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Could i make this clear

  1. Apr 2, 2008 #1
    That special relativity is only due to the concequence that nothing can travel faster than c.

    Such that time dilation is only due to the fact that we cannot measure the 'proper' time due to there being absolutely no way to convey information faster than the speed of light, and so every person would see their clocks, their life as being exactly the same, and just the outside world looking in would have the delay. Same can be said about length contraction, as the matter is almost (and i only say almost, dont kill me) catching up to the light, we see a compression rather than an actual compression.


    Even though the answer must surely be "Of course, thats special relativity", it seems to me that special relativity is given almost supernatural characteristics that seem to defy our world, of twins aging rapidly etc when it is actually merly an illusion.
     
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  3. Apr 2, 2008 #2

    JesseM

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    This is a common misconception, but you're wrong--time dilation and length contraction aren't about what you see, in fact depending on whether it's moving towards you or away from you, a moving clock will appear to be ticking faster or slower than the time dilation formula predicts because of the Doppler effect, and a moving object will actually appear to have an unchanged length due to the Penrose-Terrell effect discussed on this thread. But you can figure out the times events "really happened" in your frame, as opposed to the time you saw them, either by factoring out the light delay (so if in 2005 I see an event 5 light years away in my frame, I'll say it 'really happened' in 2000 in my frame), or by having a network of local synchronized clocks at different locations and looking at what the reading was on a clock right next to the event as it happened. See my post #2 on this thread for a little more on these methods.

    Whatever method you use to get rid of the issue of image delays, you will find that time dilation is a real effect, not an optical illusion. For example, suppose that according to time and distance measurements in my frame, in 2020 I see a traveler 20 light years away aged 30, and then in 2022 I see the same traveler 12 light years away, now aged 36. If I factor out image delays, I'll calculate that the traveler was 20 light years away and 30 years old in 2020 - 20 = 2000, and the traveler was 12 light years away and 36 years old in 2022 - 12 = 2010. So although he visually appeared to age 6 years in just 2 years from 2020 to 2022, I'll say he "really" aged 6 years in the 10 years from 2000 to 2010. Since he moved closer by 8 light years in those 10 years, he must have been traveling at 0.8c, which gives a time dilation factor of [tex]\sqrt{1 - 0.8^2}[/tex] = 0.6, so this matches the observation that he aged 6 years in the 10 years of my frame's time between 2000 and 2010.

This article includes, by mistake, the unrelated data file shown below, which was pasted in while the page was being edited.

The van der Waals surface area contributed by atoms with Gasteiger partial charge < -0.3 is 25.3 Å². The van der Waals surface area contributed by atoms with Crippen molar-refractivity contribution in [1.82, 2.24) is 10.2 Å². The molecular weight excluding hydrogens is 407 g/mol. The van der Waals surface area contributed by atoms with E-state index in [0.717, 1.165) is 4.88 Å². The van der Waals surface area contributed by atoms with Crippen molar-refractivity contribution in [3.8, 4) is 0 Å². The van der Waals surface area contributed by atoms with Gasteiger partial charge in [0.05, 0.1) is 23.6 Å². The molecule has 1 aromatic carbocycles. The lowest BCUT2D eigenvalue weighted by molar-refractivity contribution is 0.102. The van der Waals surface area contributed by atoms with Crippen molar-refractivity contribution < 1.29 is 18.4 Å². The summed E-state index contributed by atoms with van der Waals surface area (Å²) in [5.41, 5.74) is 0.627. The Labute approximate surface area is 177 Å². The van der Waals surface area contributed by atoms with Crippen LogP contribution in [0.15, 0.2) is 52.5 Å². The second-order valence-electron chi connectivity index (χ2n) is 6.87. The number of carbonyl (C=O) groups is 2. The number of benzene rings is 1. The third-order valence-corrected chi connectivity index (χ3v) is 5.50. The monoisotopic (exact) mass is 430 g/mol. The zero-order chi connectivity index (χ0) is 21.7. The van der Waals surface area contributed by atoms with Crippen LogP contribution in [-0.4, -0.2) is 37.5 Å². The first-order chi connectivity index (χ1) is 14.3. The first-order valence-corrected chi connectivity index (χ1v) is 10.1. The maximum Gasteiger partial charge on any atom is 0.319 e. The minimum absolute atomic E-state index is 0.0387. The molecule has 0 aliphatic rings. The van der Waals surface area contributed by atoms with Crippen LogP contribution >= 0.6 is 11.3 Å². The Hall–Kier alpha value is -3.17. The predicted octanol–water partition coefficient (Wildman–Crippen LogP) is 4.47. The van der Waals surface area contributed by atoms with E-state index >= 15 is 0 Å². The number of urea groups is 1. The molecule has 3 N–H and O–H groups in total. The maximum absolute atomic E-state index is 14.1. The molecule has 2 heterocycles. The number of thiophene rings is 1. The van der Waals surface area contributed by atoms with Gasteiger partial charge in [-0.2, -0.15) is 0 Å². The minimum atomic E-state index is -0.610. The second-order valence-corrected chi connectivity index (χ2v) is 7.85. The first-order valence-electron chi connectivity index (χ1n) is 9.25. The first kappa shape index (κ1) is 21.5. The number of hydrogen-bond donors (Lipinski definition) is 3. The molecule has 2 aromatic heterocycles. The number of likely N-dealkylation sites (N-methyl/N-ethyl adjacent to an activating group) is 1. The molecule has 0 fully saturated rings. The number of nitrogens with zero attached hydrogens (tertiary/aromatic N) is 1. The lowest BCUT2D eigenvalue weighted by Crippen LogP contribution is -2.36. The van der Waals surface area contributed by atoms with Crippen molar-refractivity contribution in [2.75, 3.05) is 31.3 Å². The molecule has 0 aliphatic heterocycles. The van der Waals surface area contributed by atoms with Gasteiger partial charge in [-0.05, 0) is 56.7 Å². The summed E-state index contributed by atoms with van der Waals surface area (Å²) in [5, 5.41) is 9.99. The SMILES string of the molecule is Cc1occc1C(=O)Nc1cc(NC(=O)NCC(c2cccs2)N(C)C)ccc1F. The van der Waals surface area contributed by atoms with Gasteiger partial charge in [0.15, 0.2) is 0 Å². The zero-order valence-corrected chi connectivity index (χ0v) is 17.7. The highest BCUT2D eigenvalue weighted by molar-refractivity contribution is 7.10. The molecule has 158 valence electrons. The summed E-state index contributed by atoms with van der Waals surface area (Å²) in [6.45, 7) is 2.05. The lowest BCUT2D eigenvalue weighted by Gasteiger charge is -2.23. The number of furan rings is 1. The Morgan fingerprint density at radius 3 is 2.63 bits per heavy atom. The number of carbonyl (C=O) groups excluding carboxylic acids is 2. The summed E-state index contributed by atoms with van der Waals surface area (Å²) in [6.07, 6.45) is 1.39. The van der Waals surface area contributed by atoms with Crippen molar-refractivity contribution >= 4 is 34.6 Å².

4. Apr 2, 2008 #3
    What is the mechanism by which this occurs? i.e. why does speed change time?
     
  5. Apr 4, 2008 #4
    Your wrong. The postulate of SR is that light travels at c in all reference frames. From that all of SR can be derived, including the fact that nothing can travel faster than c.

    Assuming the postulate is true, it is very straightforward to prove time dilation and length contraction. Since experimental evidence and maxwell's equations suggest the postulate IS true, time dilation and length contraction (as supernatural as they may seem) exist in the literal sense (i.e. after taking into account the time it takes light to reach you from an event).
     
  6. Apr 4, 2008 #5
    I don't think anyone has a great answer for this.. Like I said, SR is just a straightforward proof of some weird phenomena working off a single postulate. Theres nothing explanatory in it.

    However there is one explanation you might like and that is the concept of 4-velocities (velocity through 4 dimensional space-time). Everything in the universe has a constant 4-speed of c. Light's velocity is completely spatial with no time component while an object at rest is completely timelike with no spatial component.

    With this explanation (that everything moves at a constant 4-speed c), it becomes more clear how time dilation "works". As an object's velocity spatial components increase, the time component must decrease because the 4-speed is constant. Therefore as an object approaches c in some reference frame, its speed through time approaches 0.
     
  7. Apr 4, 2008 #6
    To be correct it's actually the change in speed or acceleration that causes time dilation in respect to the frames of reference IIRC. No two frames of reference when added can equal more than c, no matter what there respective speeds, because of time dilation and length contraction.

    To get an idea why the theory was postulated it might be worth looking at the history of physics, particularly the Michelson-Morley experiment, which suggested an ether was responsible for the peculiarities of time, a sort of dragging effect caused by the luminiferous aether. This was disproven by special relativity and the preceding experiments, that lead Einstein and Lorentz to postulate, that Ether was not an explanation for the experimental observations where no drag effect was observed. This is explained above and in the previous post.